We all know that a radar detector which is 3dBm more sensitive is actually twice as sensitive to radar. Likewise a radar detector which is 6dBm more sensitive is four times as sensitive to radar. 10dBm more sensitivity translates to 10 times greater sensitivity to radar, and 20dBm more sensitivity translates to 100 times more sensitivity to radar. 30dBm translates to 1000 times more sensitivity.
Looking at my graph for the 35.5 Ka sensitivities of the Escort 9500i or Valentine V1 and the RMR C430, one can see that the Escort 9500i is more sensitive by almost exactly 30dBm. This correctly means that the 9500i or V1 is approximately 1000 times more sensitive to 35.5 Ka radar compared to the RMR C430! Since radar obeys the inverse square law of radiation, we can take the square root of 1000 which is approximately 32. This means that the RMR C430 must be roughly 32 times closer than an Escort 9500i or V1 to the 35.5 radar gun in order to detect it, which is what GOL's distance measurements also show. It also means that the RMR C430 is essentially dead to 35.5 Ka compared to the best radar detectors. If you were using a RMR C430, you could throw a rock at the patrol car when you finally detected his 35.5 radar!
Here is a chart which shows how differences in dBm relates to sensitivity and detection distance. It should help you to easily interpret what my industry standard dBm graph is trying to show:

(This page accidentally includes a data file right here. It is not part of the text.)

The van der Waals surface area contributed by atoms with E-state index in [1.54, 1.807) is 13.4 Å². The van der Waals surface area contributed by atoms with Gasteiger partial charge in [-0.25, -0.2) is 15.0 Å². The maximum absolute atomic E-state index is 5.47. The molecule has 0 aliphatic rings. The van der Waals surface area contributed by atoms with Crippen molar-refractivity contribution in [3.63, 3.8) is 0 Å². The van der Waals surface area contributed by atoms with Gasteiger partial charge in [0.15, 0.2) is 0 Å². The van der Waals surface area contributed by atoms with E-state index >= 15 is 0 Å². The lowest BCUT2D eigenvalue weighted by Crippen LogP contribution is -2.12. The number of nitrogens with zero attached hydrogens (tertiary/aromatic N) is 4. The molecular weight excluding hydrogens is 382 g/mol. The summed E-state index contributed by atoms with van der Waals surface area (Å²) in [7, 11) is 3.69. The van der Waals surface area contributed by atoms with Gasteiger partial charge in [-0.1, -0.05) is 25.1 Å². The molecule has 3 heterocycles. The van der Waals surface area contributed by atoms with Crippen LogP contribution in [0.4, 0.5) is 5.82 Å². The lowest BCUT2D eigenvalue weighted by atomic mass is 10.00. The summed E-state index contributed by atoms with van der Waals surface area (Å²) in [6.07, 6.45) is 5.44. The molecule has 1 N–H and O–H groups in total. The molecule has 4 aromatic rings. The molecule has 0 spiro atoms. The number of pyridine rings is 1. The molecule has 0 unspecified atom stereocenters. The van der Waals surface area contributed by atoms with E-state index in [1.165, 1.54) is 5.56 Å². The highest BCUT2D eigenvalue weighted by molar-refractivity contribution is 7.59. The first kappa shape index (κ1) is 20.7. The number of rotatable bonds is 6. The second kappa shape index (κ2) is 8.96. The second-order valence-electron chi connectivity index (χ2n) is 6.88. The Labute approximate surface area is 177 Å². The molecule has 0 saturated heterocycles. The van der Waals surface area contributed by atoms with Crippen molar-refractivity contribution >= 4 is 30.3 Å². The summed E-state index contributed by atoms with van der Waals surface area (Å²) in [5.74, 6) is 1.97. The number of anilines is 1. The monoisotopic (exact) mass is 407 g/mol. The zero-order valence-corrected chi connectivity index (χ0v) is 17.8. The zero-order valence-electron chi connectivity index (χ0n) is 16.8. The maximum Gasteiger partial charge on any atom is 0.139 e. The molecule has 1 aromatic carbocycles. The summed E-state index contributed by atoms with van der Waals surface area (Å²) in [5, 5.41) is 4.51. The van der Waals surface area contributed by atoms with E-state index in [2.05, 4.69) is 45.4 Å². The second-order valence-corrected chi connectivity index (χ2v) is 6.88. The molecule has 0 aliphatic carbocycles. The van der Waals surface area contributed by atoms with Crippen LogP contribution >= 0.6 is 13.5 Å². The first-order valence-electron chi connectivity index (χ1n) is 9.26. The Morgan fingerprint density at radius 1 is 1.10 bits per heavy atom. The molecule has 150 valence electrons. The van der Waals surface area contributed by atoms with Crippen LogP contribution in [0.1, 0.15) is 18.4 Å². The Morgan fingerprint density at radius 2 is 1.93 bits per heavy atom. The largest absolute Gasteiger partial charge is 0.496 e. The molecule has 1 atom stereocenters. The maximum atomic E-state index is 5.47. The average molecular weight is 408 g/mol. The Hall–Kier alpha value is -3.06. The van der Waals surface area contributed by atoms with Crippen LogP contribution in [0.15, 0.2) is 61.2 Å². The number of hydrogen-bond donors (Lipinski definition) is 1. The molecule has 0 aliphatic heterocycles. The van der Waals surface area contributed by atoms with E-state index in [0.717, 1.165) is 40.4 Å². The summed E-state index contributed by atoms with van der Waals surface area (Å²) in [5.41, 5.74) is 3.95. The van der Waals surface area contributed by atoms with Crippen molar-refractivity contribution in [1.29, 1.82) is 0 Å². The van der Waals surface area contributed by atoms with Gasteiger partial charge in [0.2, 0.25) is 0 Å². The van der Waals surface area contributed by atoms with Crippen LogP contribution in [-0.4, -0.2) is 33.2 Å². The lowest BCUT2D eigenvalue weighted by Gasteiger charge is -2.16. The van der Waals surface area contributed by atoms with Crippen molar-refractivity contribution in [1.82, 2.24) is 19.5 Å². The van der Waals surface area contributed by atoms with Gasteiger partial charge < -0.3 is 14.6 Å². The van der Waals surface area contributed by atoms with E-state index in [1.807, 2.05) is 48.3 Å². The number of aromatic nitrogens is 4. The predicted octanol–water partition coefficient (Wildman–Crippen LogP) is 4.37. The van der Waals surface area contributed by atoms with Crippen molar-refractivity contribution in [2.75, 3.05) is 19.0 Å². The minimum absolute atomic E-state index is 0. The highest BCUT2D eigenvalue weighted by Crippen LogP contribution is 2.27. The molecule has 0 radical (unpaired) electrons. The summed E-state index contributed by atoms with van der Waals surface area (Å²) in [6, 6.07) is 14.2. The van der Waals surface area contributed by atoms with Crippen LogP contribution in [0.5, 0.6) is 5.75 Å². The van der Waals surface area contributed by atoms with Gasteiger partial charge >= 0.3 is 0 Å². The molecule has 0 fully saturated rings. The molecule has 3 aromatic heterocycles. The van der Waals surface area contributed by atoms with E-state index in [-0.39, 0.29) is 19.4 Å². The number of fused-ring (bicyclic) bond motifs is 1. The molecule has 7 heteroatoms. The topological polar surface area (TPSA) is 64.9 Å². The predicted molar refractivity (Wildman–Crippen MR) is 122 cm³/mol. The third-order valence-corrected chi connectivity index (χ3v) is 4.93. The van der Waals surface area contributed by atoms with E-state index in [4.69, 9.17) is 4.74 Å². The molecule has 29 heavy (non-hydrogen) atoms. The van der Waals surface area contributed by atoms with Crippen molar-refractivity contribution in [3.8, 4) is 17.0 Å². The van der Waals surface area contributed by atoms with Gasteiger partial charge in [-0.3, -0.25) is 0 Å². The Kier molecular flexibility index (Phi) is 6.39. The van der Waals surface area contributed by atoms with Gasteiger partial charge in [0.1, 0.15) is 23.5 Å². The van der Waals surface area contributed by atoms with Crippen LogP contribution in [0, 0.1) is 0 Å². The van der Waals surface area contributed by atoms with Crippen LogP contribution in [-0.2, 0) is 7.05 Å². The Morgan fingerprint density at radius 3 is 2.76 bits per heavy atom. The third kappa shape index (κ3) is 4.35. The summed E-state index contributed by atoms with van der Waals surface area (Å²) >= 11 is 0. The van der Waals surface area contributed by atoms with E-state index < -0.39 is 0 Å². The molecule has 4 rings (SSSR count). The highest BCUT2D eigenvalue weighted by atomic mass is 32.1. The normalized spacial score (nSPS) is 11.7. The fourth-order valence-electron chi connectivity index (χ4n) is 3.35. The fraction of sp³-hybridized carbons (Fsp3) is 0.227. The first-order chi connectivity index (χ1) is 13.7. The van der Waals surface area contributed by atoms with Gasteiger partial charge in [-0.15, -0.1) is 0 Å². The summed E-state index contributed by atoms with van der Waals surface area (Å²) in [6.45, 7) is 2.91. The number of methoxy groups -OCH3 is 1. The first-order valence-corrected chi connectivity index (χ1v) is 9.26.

1dBm = 1.3X sensitivity = 1.1X detection distance
2dBm = 1.6X sensitivity = 1.3X detection distance
3dBm = 2X sensitivity = 1.4X detection distance
4dBm = 2.5X sensitivity = 1.6X detection distance
5dBm = 3.2X sensitivity = 1.8X detection distance
6dBm = 4X sensitivity = 2X detection distance
10dBm = 10X sensitivity = 3.2X detection distance
20dBm = 100X sensitivity = 10X detection distance
30dBm = 1000X sensitivity = 32X detection distance
Following are my original spreadsheet entries, with formulas shown in separate columns, which show how I arrived at my results for each Ka frequency which are plotted in the above chart.
Ka 33.8 spreadsheet:
Ka 34.7 spreadsheet:
Ka 35.5 spreadsheet:
How accurate are my results? They should be accurate to within +/-2dBm. Indeed, my calculated dBm sensitivity results for the RX-65, STi, 8500 X50 and 9500i appear to match Veri's tabulated results within a 2dBm range.
As another comparison, lets look at the FCC photo which shows the internals of the STi submitted for testing and FCC certification:
Note the numbers written in pencil on atop the radar horn. The numbers, from the front end of the horn towards the rear are:
X band -- 119
K band -- 116
35.5 Ka -- 108
34.7 Ka -- 113
33.8 Ka -- 112
The Ka numbers agree very well with my spreadsheet and graphs for the STi. I calculated:
35.5 Ka -- 109.6
34.7 Ka -- 113.8
33.8 Ka -- 112.5
My results are within 2dB of the results which Bel wrote on the STi which they sent in for testing in order to be certified by the FCC.
In conclusion, if GOL's distance measurements were done carefully (and I am sure that they were), then my spreadsheet and bar graphs should be accurate to within +/-2dBm or better.